Chinese rocket falls to Earth, NASA says Beijing didn’t share information

Chinese rocket falls to Earth, NASA says Beijing didn't share information
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A Long March-5B Y3 rocket, carrying the Wentian laboratory module for China’s space station under construction, lifts off from the Wenchang spacecraft launch site in Hainan province, China, 24 July 2022. China Daily via REUTERS/File photo

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WASHINGTON, July 30 (Reuters) – A Chinese rocket fell to Earth on Saturday over the Indian Ocean, but NASA said Beijing had not shared the “specific trajectory information” needed to know where potential debris might fall.

The US Space Command said the Long March 5B rocket re-entered over the Indian Ocean at approximately 12:45 pm EDT on Saturday (16:45 GMT), but referred questions about “the technical aspects of re-entry, such as the possible location of the debris scattering impact” to China.

“All spacefaring nations should follow established best practices and do their part to share this type of information early to enable reliable predictions of potential debris impact risk,” said NASA Administrator Bill Nelson. “Doing so is critical to the responsible use of space and to ensuring the safety of people here on Earth.”

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Social media users in Malaysia posted a video of what appeared to be rocket debris.

Aerospace Corp, a government-funded nonprofit research center near Los Angeles, said it was unwise to allow the entire main stage of the rocket, which weighs 22.5 tons (about 48,500 pounds), to return to Earth. in an uncontrolled re-entry.

Earlier this week, analysts said the rocket body would disintegrate as it hurtled through the atmosphere, but it is large enough that numerous fragments will survive a flaming re-entry to rain down debris on an area of about 2,000 km (1,240 mi) long by about 70 km. (44 miles) wide.

The Chinese embassy in Washington did not immediately comment. China said earlier this week it would closely monitor the debris but said it posed little risk to anyone on the ground.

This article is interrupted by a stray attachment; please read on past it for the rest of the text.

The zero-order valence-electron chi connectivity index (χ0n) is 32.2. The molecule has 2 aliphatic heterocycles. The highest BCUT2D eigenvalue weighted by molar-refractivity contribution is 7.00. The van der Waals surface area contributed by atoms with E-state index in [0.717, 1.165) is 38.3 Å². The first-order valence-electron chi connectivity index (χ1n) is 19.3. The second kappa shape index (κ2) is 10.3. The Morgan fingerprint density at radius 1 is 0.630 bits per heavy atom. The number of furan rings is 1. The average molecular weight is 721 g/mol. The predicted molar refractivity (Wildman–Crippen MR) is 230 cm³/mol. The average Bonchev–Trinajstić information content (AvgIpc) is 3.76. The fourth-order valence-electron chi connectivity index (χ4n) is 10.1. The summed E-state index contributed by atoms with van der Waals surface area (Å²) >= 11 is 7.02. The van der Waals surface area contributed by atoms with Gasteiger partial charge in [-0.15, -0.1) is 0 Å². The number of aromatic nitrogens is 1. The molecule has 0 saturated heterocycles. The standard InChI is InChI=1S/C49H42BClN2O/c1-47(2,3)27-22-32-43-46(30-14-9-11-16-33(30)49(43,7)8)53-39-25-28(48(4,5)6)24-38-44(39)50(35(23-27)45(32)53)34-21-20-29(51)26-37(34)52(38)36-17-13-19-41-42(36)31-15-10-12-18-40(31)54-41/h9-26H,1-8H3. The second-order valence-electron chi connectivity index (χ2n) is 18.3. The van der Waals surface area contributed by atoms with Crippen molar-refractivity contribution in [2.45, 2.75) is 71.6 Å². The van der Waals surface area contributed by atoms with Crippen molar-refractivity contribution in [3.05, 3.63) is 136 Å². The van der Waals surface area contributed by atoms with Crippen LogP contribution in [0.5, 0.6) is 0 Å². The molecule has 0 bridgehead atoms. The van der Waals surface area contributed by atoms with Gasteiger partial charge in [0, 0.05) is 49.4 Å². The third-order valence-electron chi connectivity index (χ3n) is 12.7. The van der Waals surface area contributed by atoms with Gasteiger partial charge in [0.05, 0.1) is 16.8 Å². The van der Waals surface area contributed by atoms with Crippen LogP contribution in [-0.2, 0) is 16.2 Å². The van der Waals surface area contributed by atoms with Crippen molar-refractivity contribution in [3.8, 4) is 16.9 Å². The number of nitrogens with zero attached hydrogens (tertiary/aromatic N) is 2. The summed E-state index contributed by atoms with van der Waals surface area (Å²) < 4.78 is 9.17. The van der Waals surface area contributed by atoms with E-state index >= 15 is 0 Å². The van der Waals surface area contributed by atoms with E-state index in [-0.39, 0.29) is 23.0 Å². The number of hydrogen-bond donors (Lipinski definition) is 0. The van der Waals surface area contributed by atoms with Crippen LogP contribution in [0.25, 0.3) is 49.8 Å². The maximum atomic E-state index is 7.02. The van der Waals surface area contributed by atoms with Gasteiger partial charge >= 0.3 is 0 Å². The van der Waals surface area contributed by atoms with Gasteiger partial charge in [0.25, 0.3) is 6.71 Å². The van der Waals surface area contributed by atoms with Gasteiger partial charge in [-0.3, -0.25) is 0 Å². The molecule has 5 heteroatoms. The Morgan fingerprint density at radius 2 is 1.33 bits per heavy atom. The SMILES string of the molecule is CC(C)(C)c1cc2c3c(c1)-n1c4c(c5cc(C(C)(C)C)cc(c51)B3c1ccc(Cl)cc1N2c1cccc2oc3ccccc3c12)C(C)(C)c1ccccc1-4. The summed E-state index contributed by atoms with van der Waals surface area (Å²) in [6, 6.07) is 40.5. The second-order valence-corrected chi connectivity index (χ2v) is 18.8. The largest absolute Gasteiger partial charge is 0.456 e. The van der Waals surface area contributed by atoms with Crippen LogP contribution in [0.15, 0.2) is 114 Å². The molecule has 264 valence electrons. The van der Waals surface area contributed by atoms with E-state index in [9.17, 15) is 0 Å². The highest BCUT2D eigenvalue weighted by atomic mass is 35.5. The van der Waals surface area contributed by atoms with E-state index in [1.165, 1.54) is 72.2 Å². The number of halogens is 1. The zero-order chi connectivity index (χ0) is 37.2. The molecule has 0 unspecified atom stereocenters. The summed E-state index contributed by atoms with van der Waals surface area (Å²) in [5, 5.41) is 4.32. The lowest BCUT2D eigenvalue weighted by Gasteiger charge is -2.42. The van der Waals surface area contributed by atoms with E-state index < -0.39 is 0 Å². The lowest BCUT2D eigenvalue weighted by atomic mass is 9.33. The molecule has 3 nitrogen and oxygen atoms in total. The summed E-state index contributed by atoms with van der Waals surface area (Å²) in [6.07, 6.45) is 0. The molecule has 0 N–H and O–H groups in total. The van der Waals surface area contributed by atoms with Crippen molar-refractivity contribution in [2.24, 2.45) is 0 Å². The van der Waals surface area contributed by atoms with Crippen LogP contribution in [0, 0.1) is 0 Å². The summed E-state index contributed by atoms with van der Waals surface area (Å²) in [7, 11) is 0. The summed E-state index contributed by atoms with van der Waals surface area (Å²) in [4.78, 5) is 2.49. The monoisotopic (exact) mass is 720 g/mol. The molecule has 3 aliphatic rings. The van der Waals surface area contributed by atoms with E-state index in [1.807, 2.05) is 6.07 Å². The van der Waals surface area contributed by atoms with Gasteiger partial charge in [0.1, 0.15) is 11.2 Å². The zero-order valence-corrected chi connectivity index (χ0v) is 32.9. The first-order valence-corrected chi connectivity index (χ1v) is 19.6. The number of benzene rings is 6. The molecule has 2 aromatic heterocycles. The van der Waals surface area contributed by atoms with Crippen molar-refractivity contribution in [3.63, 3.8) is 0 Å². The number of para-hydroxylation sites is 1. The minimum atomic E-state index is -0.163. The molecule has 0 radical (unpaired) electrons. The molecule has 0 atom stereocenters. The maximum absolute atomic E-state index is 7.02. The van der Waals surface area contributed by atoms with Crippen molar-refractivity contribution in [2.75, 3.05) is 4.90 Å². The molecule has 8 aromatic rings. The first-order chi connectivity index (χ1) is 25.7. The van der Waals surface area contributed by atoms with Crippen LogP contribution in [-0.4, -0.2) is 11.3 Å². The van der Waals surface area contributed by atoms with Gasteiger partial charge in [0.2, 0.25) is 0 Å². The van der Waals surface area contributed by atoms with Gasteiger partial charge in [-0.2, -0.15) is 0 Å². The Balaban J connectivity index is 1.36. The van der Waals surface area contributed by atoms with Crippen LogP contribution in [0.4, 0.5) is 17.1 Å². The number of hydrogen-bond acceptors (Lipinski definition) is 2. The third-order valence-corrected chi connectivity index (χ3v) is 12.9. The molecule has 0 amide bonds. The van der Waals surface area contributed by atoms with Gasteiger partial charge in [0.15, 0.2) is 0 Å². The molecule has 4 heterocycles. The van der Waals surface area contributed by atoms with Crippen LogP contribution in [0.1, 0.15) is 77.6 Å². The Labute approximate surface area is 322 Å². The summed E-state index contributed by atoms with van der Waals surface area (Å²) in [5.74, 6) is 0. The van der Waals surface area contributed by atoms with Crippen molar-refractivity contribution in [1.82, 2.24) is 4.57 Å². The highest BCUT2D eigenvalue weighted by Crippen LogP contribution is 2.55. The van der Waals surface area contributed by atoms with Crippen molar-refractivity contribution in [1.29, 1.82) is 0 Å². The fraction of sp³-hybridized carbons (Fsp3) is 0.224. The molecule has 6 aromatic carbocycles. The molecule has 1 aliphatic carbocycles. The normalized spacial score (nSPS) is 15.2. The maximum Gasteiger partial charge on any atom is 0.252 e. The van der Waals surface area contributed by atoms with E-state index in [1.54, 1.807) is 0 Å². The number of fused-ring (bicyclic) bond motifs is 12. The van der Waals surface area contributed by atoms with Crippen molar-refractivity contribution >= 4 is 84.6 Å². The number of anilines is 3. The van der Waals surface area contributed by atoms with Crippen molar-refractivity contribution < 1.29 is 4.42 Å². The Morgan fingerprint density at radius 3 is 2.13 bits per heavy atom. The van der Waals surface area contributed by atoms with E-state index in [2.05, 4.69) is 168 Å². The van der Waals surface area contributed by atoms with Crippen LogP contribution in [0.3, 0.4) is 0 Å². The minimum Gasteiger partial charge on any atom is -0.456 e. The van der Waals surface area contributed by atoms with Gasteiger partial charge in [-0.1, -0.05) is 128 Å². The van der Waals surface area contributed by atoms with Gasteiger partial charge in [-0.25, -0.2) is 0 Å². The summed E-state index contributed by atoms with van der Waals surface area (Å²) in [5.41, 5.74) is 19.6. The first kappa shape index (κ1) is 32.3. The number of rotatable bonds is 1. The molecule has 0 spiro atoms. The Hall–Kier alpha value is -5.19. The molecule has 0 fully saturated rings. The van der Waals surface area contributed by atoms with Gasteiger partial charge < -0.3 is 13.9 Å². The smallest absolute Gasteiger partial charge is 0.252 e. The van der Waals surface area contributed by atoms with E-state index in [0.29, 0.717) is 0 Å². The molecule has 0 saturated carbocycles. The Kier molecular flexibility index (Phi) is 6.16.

The Long March 5B blasted off on July 24 to deliver a laboratory module to China’s new space station under construction in orbit, marking the third flight of China’s most powerful rocket since its maiden launch in 2020. read more

Fragments of another Chinese Long March 5B landed in the Ivory Coast in 2020, damaging several buildings in that West African nation, although no injuries were reported.

Rather, he said, the United States and most other spacefaring nations generally incur the added expense of designing their rockets to prevent large, uncontrolled re-entries, an imperative seen largely since large portions of the space station NASA’s Skylab fell out of orbit in 1979 and landed in Australia.

Last year, NASA and others accused China of being opaque after the Beijing government remained silent on the estimated trajectory of the debris or the re-entry window for its last Long March rocket flight in May 2021. read more

Debris from that flight ended up landing harmlessly in the Indian Ocean.

(The story is re-filed to remove the extra word ‘said’ in paragraph 2)

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Reporting by David Shepardson Editing by Alistair Bell

Our standards: The Thomson Reuters Trust Principles.

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